Activity stripper Melrose seems to have learned nothing from the congestion it received during the battle for GKN. The company's main idea for governance reform is to promote Justin Dowley, who closed the outsized rewards for Chris Miller and the other top executives as chairman of the Paying Committee.
Undoubtedly he is a fine guy with a huge experience in high finances. But the idea that an insider from the company who has been on board since 2011 is to hold the surplus under control or to dismiss the chief executive if something goes wrong is stupid.
What Melrose desperately needs, as one of the largest companies in the aerospace industry in the UK, is a heavyweight technical chairman in the form of Rick Haythornwaite from Centrica or John Neill from Unipart.
Protest: What Melrose desperately needs, as one of the largest companies in the aerospace industry in the UK, is a heavyweight technical chairman
The decision to get the job done to the person who earned £ 170 million with potential payouts to the Melrose Big Four from Miller, David Roper, Simon Peckham and Geoffrey Martin is not credible.
Despite the fact that they enjoy the support of British large investors, such as Aviva, management does not look like that at the Mayfair headquarters.
There is a hectoring, how-great-we-are tone to the interim results. But the cost of acquisition and restructuring by GKN actually resulted in a pre-tax loss of £ 256 million during the period that Melrose was owned by GKN. One Melrose slide has a saving of 85 percent on the central costs, reduced by 57 million.
Approximately £ 20 million of it has been reallocated to operational units and another £ 9 million to Melrose HQ. None of this contributes to the well-being of the British English core areas in the Midlands.
The main advantage that Melrose proposes to sell is the spur of Powder Metallurgy. To be honest, this also had to be sacrificed by GKN in response to Melrose's agitation. It is described as "technological leadership and superior operations with a pipeline of innovative products & # 39; and superior margins. If it is such a great undertaking, why sell, do you risk intellectual property falling into the wrong hands, including some of its defense capabilities? It is a blatant example of short-term thinking, easy profit and the industrial consequences.
Melrose also trumps that at GKN there are no black holes & # 39; have been found as if this is a big surprise. Aerospace activities do indeed, like GKN, a roaring trade. It is increasingly important that the government and the takeover panel closely monitor sales to ensure that the commitments made in the last days of the bidding process are not broken.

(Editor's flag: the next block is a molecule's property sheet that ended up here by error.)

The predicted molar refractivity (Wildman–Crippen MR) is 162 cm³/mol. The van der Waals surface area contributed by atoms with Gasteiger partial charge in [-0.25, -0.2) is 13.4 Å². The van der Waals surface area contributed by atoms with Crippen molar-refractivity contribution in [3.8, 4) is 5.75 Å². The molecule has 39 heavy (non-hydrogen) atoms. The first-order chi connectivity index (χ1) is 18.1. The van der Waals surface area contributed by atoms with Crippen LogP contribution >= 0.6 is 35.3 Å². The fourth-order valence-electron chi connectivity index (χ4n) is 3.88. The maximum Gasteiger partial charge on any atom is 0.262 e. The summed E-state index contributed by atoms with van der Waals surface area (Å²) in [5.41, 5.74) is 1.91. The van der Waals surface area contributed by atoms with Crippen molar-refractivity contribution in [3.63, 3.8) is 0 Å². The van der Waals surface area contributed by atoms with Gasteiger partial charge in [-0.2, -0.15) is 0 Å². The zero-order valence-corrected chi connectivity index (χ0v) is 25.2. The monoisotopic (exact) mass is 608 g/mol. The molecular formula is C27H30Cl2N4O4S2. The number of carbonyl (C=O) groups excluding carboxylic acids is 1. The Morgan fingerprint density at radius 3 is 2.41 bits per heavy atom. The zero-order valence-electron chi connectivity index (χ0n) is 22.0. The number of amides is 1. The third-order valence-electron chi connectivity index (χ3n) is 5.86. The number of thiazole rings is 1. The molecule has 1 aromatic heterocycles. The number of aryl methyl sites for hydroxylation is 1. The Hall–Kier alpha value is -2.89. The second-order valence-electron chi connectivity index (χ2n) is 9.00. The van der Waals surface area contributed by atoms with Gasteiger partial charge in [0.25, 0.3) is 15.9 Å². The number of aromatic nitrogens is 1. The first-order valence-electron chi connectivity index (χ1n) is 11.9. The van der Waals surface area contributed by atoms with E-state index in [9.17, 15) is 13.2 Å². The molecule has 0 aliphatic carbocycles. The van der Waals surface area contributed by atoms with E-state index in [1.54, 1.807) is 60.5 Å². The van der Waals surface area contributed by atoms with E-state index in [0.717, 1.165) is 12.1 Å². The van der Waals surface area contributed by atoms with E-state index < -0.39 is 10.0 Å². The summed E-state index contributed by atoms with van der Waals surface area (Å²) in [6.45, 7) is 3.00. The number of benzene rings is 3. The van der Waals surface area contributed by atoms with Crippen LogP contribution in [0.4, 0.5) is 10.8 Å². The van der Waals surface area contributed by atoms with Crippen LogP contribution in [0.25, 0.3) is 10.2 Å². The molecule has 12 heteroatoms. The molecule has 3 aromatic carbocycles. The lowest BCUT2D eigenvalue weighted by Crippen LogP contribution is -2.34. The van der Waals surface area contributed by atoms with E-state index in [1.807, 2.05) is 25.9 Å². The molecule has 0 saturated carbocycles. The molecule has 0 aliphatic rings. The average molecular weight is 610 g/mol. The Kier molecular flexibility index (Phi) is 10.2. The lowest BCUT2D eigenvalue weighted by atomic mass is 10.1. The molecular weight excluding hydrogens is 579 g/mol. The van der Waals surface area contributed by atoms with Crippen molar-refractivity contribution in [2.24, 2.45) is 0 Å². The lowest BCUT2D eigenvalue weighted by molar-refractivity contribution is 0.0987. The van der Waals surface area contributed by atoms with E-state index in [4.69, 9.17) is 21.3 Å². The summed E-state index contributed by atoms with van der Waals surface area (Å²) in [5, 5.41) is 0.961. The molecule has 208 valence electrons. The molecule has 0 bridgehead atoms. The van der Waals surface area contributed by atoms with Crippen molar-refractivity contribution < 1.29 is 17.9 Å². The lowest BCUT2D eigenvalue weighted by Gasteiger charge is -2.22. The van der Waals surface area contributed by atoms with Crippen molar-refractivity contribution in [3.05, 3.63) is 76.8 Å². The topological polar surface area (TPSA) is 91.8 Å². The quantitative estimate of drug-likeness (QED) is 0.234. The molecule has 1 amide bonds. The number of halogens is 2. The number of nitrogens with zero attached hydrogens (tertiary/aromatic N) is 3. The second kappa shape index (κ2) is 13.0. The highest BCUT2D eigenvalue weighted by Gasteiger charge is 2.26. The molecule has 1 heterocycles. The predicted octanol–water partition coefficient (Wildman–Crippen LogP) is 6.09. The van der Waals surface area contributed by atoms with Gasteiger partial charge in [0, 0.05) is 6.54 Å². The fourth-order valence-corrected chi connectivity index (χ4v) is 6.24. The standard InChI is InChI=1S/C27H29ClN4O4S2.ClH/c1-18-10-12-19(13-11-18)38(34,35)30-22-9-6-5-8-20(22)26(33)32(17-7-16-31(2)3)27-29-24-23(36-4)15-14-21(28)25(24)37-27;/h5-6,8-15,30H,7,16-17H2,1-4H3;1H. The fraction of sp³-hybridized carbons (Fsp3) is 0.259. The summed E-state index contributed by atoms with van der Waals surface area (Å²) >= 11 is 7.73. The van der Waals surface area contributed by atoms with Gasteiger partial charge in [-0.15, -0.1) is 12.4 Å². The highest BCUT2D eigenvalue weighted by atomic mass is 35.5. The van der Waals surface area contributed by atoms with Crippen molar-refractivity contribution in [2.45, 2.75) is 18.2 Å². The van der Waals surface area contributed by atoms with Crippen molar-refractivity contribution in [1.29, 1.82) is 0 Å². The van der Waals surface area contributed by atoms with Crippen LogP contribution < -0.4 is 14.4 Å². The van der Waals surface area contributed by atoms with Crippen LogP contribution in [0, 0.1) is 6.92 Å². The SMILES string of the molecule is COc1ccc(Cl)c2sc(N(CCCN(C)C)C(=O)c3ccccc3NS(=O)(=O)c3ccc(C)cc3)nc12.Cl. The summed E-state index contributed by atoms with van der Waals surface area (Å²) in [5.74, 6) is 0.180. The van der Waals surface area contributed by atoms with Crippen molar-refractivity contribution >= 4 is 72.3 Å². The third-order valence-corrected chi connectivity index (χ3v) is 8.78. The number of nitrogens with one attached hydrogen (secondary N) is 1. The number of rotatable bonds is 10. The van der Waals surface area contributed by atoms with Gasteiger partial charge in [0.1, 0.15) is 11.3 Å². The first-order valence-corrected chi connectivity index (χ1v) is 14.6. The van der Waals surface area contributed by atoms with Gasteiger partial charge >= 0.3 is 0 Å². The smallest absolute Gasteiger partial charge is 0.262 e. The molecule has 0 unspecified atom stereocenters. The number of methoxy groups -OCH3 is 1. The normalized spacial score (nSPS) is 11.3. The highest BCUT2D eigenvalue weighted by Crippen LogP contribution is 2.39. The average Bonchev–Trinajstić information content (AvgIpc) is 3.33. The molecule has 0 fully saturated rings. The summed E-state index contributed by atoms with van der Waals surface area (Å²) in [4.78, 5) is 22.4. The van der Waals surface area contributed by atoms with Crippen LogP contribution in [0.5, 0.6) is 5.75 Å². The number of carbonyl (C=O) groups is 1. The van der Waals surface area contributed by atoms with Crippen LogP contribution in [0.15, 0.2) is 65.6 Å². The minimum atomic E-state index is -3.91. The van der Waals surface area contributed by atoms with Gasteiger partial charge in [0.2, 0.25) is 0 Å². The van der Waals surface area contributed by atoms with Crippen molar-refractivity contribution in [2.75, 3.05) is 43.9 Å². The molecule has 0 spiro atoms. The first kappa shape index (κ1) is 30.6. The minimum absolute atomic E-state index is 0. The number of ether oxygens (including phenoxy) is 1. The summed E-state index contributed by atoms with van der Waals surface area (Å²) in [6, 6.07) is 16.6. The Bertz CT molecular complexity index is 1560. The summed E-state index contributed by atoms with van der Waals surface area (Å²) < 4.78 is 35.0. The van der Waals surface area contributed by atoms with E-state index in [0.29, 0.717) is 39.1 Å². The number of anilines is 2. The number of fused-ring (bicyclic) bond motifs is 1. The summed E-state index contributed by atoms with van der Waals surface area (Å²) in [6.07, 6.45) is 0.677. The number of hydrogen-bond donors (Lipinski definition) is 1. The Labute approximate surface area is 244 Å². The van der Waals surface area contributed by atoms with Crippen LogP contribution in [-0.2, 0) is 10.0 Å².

Cap in hand
At first glance, the Tory price limit seems a good thing for Big Six energy companies. It puts money in the pockets of 11 million customers of utilities that are stuck to a standard variable rate.
But such interference in free markets rarely works. In the period that it has implemented the price limit, the wholesale prices have increased and the Big Six did not lose any time when passing on increases.
They give back what they have already taken. If Ofgem, the regulator, had been more determined, it could have asked the Big Six to automatically switch more compliant customers to the cheapest rates. Estimates suggest that the rate limit costs Centrica up to £ 250 million, money that could have been invested in greener technology. Moreover, the rise of challengers for the Big Six together with price comparison sites and easy switching should keep the big players fair.
The real concern for the equity markets is that the May government has set an exciting precedent to outperform labor prices on energy prices.
For example, a personnel administration would like to do the same for insurances and banks. That may seem like a good idea, but it can produce undesirable results. Wonga was a horrible company. But driving in the garden of the knacker was not the goal when the costs were capped.
Can the glory of Ocado shares come to a halt? The parent of the French partner Casino of the online grocery seems to be in big trouble.
Loans from 51.1 percent owner Jean-Charles Naouri of Rallye have risen to £ 3.2 billion and the price of credit insurance has increased dramatically, indicating a failure rate of 80 percent. Bonds with a coupon of 3.4 percent that expires in 2022 yield 26 percent.
Perhaps Ocado boss Tim Steiner comes to his aid.